Miriam was perhaps best known for her work with Master Tung’s “Magic Points.” Master Tung Ching Chang, widely viewed as the greatest acupuncture technician who ever lived, practiced a method of acupuncture that was passed down to him through his family from Shandong, China, for more than 300 years. This system is renowned for the spontaneous and miraculous results obtained using just a few needles. This method is unique in that points are located opposite the affected area, and patients tend to notice effects immediately upon needle insertion. Master Tung broke convention after the Chinese Cultural Revolution and began teaching this amazing system of points outside of his immediate family. Dr. Young Wei-Chieh and Dr. Miriam Lee, both students of Master Tung’s, are responsible for bringing this body of work to America.


© Susan Johnson
Miriam Lee and Susan Johnson, her student, in China, 1987

In 1976, Miriam was one of the very first to be licensed as an acupuncturist in the state of California. In 1974, she was arrested for practicing medicine without a license. At her trial, her patients filled the courtroom in protest of her arrest, claiming their right to the only medicine that had truly helped them. Within a few days, acupuncture was legally made an “experimental procedure” by Governor Ronald Reagan. In 1976, Governor Jerry Brown signed the legislation that once and for all, legalized acupuncture.

It is through the untiring efforts of people like Miriam Lee, founder of the Acupuncture Association of America (AAA), and lobbyist Art Krause, that we here in California can boast acupuncture licensure, primary care physician status and primary insurance coverage. Although I feel personally and eternally indebted to Miriam, we should all remember the work that Miriam and Art did together, for our profession, for more than 30 years.


Jack Foley: EDDIE LANG

Wednesday, July 15th, 2009


eddie-lang Courtesy Photo

Eddie Lang (1902-1933)


This is Blind Willie Dunn talking to ya (G7)

Nobody else (Am) you can see my

Nimble fingers even if (F major)

I can’t see yours what happened

What happened I’ll (E9) give ya

The straight dope (C major) I got no

Reason to lie Eddie I sd Eddie (Em)

I don wancha (C major) to go into that

God damn hospital you know (C major 7)

People die (G7) in hospitals Jesus Blind

(wch is what he called me, Am) Crosby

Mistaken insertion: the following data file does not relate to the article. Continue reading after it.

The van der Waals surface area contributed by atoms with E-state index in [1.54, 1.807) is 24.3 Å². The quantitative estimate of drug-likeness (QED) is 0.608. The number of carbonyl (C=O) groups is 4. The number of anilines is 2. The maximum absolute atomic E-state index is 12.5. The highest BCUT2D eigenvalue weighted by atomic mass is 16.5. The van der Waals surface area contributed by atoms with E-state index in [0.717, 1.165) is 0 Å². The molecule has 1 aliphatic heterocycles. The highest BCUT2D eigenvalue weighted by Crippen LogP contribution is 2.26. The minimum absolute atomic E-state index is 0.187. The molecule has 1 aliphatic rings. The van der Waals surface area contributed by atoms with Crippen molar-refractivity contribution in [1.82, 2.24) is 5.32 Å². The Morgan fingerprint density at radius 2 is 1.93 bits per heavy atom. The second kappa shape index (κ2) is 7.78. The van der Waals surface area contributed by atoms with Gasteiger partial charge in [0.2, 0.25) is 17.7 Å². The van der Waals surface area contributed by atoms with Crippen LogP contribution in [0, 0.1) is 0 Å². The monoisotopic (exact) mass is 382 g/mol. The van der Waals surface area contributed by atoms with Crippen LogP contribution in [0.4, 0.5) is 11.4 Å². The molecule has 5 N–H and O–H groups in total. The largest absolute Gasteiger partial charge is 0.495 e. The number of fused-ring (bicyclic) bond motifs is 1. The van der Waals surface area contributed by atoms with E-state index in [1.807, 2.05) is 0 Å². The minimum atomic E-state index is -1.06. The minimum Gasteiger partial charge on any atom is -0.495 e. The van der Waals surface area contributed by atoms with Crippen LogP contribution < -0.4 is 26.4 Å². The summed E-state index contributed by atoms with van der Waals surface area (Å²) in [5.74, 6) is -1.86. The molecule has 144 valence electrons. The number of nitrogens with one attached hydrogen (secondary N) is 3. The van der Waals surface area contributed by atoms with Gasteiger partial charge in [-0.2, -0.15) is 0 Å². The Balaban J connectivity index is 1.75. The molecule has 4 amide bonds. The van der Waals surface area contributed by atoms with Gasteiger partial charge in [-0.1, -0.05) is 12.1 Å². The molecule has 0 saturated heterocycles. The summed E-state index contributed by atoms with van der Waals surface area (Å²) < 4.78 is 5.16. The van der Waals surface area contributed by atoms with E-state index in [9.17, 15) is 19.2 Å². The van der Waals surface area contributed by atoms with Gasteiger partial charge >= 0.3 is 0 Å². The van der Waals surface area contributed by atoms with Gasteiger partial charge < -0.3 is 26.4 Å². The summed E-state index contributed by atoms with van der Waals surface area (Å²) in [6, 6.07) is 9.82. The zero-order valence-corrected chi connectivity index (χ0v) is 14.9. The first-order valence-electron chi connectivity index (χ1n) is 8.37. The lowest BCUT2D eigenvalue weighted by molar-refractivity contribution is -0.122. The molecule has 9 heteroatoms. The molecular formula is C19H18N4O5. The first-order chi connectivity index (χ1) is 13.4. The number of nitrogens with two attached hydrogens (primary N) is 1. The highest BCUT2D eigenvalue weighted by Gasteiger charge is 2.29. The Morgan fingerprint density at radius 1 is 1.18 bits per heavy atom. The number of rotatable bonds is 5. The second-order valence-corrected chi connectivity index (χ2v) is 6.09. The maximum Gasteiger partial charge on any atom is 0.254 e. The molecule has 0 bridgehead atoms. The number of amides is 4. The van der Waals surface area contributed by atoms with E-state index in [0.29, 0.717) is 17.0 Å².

Said to do it and (E9) I tell ya Crosby

Knows what he’s talking about and Kitty (Cm)

Sd it was ok so why (G7) should I

Worry Christ (D7) nobody worries about tonsils

Gimme (A major) the racing form I wanna

Pick a winner (G7)

And (I Am) (I Am) (I Am)

He died

Jack Foley

© 2009 Jack Foley


The Official Eddie Lang Website

Sally-Ann Worsfold: The Quintessential Eddie Lang (1925-1932)



Ruth Etting and Eddie Lang:
“Without That Man” (1932)


jack-foley-by-katherine-hastings Katherine Hastings

Jack Foley




ekleksographia: wave two
issue four
| november 2009
edited by Judith Skillman

features exciting new poetry, prose and drama

by Jack Foley


© Timothy Cross


DAVID BROMIGE | 22 October 1933 – 3 June 2009

Thursday, July 9th, 2009
180px-david_bromige Photo © Christopher Bromige

David Bromige in 1986


Back when everything was still everything, back in the 1960’s, I met David Bromige. Like me, he had by then become a fresh and floating fixture on the Northern California poetry scene. The air crackled with creativity. If you happened to be in the circle that had at its center El Corno Emplumado (a bilingual magazine from Mexico, edited by the expatriate American Margaret Randall and her Mexican husband Sergio Mondragón), then you were plugged into one of the cutting-edge literary scenes. I was publishing in those pages. And did it ever feel good to see my name alongside names like Carlos Fuentes and Denise Levertov. David Bromige’s poetry came to me by way of El Corno Emplumado, but in a funny way. When the journal ran a special section on Canadian poets gathered, as I recall, by the Calgary-based poet George Bowering, there was Bromige. We read together at Cody’s in Berkeley, and I remember the brooding energy that swirled around him when I paid visits to Sonoma State, where he taught. At this time his companion was the writer-illustrator Sherill Jaffe, who, he confided, “writes all my poems for me.”  In my view, his poetry embodied the spirit of what Chile’s Nicanor Parra championed as “the anti-poem,” which was all in zeitgeist. Bromige’s prose-bent declaratory approach to poetry drew an enduring audience. Younger self-labeled “language poets” eventually adopted him as a kindred spirit. I always admired David Bromige for the brave anti-war positions he took. At a time when young Americans were embracing Canada to sidestep military service in Vietnam, Bromige had slipped into the U.S., where he remained for the rest of his life, making a name for himself in the perennially restive worlds of the avant garde. I miss his trickster smile and uncool laugh.